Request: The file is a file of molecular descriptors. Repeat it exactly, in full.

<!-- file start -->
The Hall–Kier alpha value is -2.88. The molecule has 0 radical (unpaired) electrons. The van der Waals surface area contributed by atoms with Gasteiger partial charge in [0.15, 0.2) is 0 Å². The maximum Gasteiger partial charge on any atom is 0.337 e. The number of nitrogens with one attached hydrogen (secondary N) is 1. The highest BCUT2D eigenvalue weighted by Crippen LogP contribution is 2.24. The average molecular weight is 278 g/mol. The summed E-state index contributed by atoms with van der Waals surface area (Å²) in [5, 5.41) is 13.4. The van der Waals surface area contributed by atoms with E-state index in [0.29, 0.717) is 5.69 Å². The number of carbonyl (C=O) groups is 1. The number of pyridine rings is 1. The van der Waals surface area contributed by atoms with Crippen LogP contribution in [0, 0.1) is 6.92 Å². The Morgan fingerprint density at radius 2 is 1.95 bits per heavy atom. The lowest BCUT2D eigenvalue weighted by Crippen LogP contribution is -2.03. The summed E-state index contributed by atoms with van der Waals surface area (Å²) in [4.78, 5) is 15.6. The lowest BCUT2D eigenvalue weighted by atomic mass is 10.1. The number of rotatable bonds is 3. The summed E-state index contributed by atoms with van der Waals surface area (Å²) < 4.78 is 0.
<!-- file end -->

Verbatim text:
The Hall–Kier alpha value is -2.88. The molecule has 0 radical (unpaired) electrons. The van der Waals surface area contributed by atoms with Gasteiger partial charge in [0.15, 0.2) is 0 Å². The maximum Gasteiger partial charge on any atom is 0.337 e. The number of nitrogens with one attached hydrogen (secondary N) is 1. The highest BCUT2D eigenvalue weighted by Crippen LogP contribution is 2.24. The average molecular weight is 278 g/mol. The summed E-state index contributed by atoms with van der Waals surface area (Å²) in [5, 5.41) is 13.4. The van der Waals surface area contributed by atoms with E-state index in [0.29, 0.717) is 5.69 Å². The number of carbonyl (C=O) groups is 1. The number of pyridine rings is 1. The van der Waals surface area contributed by atoms with Crippen LogP contribution in [0, 0.1) is 6.92 Å². The Morgan fingerprint density at radius 2 is 1.95 bits per heavy atom. The lowest BCUT2D eigenvalue weighted by Crippen LogP contribution is -2.03. The summed E-state index contributed by atoms with van der Waals surface area (Å²) in [4.78, 5) is 15.6. The lowest BCUT2D eigenvalue weighted by atomic mass is 10.1. The number of rotatable bonds is 3. The summed E-state index contributed by atoms with van der Waals surface area (Å²) < 4.78 is 0.